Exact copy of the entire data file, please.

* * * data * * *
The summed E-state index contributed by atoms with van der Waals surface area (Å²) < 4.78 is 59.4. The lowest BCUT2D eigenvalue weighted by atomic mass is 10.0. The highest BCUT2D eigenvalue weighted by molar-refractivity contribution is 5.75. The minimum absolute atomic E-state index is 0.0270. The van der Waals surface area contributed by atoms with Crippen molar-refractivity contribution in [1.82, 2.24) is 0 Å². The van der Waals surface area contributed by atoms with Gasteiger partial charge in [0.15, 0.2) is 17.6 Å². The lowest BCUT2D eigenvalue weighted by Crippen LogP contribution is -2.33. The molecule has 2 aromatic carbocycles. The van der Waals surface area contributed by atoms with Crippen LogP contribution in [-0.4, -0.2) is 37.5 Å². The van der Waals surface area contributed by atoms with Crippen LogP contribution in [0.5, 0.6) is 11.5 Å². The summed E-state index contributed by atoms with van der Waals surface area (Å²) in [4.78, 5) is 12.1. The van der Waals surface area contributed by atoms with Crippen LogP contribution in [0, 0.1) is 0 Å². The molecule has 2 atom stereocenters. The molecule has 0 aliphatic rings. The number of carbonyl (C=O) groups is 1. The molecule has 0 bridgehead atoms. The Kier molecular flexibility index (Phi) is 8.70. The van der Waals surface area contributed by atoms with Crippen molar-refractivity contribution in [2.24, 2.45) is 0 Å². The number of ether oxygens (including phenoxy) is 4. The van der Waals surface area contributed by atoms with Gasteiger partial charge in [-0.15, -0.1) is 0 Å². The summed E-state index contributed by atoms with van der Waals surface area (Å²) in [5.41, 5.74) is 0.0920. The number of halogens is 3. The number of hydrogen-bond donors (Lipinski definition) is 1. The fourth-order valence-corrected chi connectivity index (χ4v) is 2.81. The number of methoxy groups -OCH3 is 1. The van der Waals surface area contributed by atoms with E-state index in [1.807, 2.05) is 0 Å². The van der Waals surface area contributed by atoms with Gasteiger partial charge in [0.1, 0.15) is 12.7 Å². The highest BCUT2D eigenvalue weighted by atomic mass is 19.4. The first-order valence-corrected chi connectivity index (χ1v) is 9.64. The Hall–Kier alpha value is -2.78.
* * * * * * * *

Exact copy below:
The summed E-state index contributed by atoms with van der Waals surface area (Å²) < 4.78 is 59.4. The lowest BCUT2D eigenvalue weighted by atomic mass is 10.0. The highest BCUT2D eigenvalue weighted by molar-refractivity contribution is 5.75. The minimum absolute atomic E-state index is 0.0270. The van der Waals surface area contributed by atoms with Crippen molar-refractivity contribution in [1.82, 2.24) is 0 Å². The van der Waals surface area contributed by atoms with Gasteiger partial charge in [0.15, 0.2) is 17.6 Å². The lowest BCUT2D eigenvalue weighted by Crippen LogP contribution is -2.33. The molecule has 2 aromatic carbocycles. The van der Waals surface area contributed by atoms with Crippen LogP contribution in [-0.4, -0.2) is 37.5 Å². The van der Waals surface area contributed by atoms with Crippen LogP contribution in [0.5, 0.6) is 11.5 Å². The summed E-state index contributed by atoms with van der Waals surface area (Å²) in [4.78, 5) is 12.1. The van der Waals surface area contributed by atoms with Crippen LogP contribution in [0, 0.1) is 0 Å². The molecule has 2 atom stereocenters. The molecule has 0 aliphatic rings. The number of carbonyl (C=O) groups is 1. The molecule has 0 bridgehead atoms. The Kier molecular flexibility index (Phi) is 8.70. The van der Waals surface area contributed by atoms with Crippen molar-refractivity contribution in [2.24, 2.45) is 0 Å². The number of ether oxygens (including phenoxy) is 4. The van der Waals surface area contributed by atoms with Gasteiger partial charge in [-0.15, -0.1) is 0 Å². The summed E-state index contributed by atoms with van der Waals surface area (Å²) in [5.41, 5.74) is 0.0920. The number of halogens is 3. The number of hydrogen-bond donors (Lipinski definition) is 1. The fourth-order valence-corrected chi connectivity index (χ4v) is 2.81. The number of methoxy groups -OCH3 is 1. The van der Waals surface area contributed by atoms with E-state index in [1.807, 2.05) is 0 Å². The van der Waals surface area contributed by atoms with Gasteiger partial charge in [0.1, 0.15) is 12.7 Å². The highest BCUT2D eigenvalue weighted by atomic mass is 19.4. The first-order valence-corrected chi connectivity index (χ1v) is 9.64. The Hall–Kier alpha value is -2.78.